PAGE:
Items filtered by date: April 2016
Monday, 18 April 2016 10:05

Pulling a sickie? (case law March 2016)

Pulling a sickie? (case law March 2016)


We all know it goes on and sometimes it’s all too obvious.  But what can employers do about it? 

Employees have the legal right to be absent from work due to sickness and to receive Statutory Sick Pay.  But if the sickness isn’t genuine, do these rights still apply?  In a recent case between Metroline West and Ajaj 2015, a dismissal for non-genuine absence was tested through the Employment Tribunal and the Employment Appeal Tribunal (EAT). 


The case:

Mr Ajaj was employed by Metroline West as a bus driver.  He claimed to have had an accident at work in February 2014 where he slipped on a wet floor.  He was subsequently signed off by his GP due to the injury caused by the fall. 


Following a prolonged period of absence, his employers became suspicious about the alleged injuries and arrange for covert surveillance of Mr Ajaj while he attended an absence management meeting at work.  This was followed by further covert surveillance in April 2014 which showed him carrying out tasks which he claimed were beyond his physical capabilities. 


Mr Ajaj was disciplined and dismissed for his conduct in misrepresenting his ability to work. 



The Employment Tribunal:

Mr Ajaj made a claim of unfair dismissal to the Employment Tribunal and surprisingly won his case.



The Employment Appeal Tribunal (EAT):

Metroline West made an appeal to the EAT.  The EAT concluded that Mr Ajaj’s actions had amounted to dishonesty which can be taken as a fundamental breach of contract due to it being the heart of the employer/employee relationship and therefore deemed the dismissal to be fair.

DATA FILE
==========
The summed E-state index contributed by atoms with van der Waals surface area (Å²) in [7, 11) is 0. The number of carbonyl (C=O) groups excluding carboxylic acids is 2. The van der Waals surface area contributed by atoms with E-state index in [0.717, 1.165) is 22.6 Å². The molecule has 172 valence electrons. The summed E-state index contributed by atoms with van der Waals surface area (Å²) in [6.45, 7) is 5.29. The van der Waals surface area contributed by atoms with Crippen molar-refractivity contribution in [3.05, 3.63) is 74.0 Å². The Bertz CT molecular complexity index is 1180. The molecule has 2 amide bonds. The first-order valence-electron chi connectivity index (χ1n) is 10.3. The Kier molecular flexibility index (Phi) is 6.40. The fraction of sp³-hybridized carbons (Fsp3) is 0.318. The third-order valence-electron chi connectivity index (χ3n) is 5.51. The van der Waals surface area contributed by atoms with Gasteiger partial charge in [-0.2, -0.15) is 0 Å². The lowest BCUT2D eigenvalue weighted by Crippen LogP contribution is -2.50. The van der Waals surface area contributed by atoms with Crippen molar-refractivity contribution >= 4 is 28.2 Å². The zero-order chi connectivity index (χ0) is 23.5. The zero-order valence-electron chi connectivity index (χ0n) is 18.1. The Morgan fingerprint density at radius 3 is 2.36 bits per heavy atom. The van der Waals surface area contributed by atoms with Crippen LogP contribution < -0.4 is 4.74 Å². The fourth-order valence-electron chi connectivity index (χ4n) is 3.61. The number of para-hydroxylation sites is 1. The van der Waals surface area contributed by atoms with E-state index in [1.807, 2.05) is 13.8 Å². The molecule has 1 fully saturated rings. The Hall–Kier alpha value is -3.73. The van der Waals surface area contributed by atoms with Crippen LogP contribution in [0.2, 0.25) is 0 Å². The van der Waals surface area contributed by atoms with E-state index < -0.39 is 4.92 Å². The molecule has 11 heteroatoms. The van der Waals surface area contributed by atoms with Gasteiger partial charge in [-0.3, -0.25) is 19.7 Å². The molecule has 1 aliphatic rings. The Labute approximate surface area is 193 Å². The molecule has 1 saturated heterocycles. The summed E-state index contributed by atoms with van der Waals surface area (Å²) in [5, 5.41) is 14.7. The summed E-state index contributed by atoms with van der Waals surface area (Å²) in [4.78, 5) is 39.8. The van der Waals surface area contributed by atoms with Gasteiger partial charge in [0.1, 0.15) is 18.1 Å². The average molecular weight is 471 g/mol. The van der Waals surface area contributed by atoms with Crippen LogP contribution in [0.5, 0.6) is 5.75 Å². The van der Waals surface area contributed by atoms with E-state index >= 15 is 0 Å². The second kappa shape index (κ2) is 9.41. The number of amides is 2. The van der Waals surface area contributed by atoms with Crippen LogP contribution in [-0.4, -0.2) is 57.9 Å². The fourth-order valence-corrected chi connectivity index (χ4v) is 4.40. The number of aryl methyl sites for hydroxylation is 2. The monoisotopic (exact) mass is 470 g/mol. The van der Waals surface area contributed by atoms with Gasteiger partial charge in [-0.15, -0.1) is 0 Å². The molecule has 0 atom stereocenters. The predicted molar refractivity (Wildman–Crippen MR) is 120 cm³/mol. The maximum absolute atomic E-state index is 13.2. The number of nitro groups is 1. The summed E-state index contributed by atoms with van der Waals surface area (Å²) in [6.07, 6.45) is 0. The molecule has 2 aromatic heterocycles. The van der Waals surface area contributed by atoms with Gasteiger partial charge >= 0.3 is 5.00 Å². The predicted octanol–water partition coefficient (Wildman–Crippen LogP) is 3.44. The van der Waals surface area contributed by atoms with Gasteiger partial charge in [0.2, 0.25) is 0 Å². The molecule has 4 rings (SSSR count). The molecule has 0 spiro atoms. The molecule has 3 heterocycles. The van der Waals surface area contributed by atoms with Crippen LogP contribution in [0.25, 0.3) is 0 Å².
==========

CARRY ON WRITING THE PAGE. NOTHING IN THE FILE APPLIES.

While you may suspect employees of pulling a sickie from time to time, you must be able to demonstrate that beyond reasonable doubt, the employee is making a dishonest representation of their condition and inability to work.  While covert surveillance may seem a bit extreme, you can use it in some circumstances.  Social media sites are also a good way to check up on absent employees but it’s important to have a social media policy in place too.  Medical advice may be obtained from the employees GP, with their written consent, or from an occupational health advisor.  As with any dismissal, it is vital to follow a full and fair investigation and dismissal process.  Use your company disciplinary policy and make sure it complies with current statutory guidance. 



How we can help:

Our dedicated team of HR professionals and employment law experts can quickly review your current policies and update them where required to give you sound peace of mind.  If you don’t have disciplinary and social media policies, we can easily create them to suit the needs of your business.  We can also assist with investigations, disciplinary hearings and tribunal representations.  Contact us on 01382 250333 or This email address is being protected from spambots. You need JavaScript enabled to view it. to see how we can help to protect you from future tribunal claims. 


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